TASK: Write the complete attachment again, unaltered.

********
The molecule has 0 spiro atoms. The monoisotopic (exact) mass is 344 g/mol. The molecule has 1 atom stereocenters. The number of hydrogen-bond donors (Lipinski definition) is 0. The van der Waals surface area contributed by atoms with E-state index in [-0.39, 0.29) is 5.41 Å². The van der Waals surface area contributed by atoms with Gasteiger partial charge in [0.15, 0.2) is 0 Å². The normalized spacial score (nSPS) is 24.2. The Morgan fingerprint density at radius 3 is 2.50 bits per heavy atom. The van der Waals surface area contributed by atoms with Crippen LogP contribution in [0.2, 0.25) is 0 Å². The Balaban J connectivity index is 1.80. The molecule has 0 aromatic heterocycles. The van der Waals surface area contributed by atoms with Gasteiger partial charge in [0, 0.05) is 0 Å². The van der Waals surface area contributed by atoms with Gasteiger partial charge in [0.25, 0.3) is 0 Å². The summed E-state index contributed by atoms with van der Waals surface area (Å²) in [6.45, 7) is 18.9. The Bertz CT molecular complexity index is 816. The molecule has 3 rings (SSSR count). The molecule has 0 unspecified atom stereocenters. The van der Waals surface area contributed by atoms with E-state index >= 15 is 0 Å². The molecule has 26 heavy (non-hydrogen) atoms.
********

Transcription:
The molecule has 0 spiro atoms. The monoisotopic (exact) mass is 344 g/mol. The molecule has 1 atom stereocenters. The number of hydrogen-bond donors (Lipinski definition) is 0. The van der Waals surface area contributed by atoms with E-state index in [-0.39, 0.29) is 5.41 Å². The van der Waals surface area contributed by atoms with Gasteiger partial charge in [0.15, 0.2) is 0 Å². The normalized spacial score (nSPS) is 24.2. The Morgan fingerprint density at radius 3 is 2.50 bits per heavy atom. The van der Waals surface area contributed by atoms with Crippen LogP contribution in [0.2, 0.25) is 0 Å². The Balaban J connectivity index is 1.80. The molecule has 0 aromatic heterocycles. The van der Waals surface area contributed by atoms with Gasteiger partial charge in [0, 0.05) is 0 Å². The van der Waals surface area contributed by atoms with Gasteiger partial charge in [0.25, 0.3) is 0 Å². The summed E-state index contributed by atoms with van der Waals surface area (Å²) in [6.45, 7) is 18.9. The Bertz CT molecular complexity index is 816. The molecule has 3 rings (SSSR count). The molecule has 0 unspecified atom stereocenters. The van der Waals surface area contributed by atoms with E-state index >= 15 is 0 Å². The molecule has 26 heavy (non-hydrogen) atoms.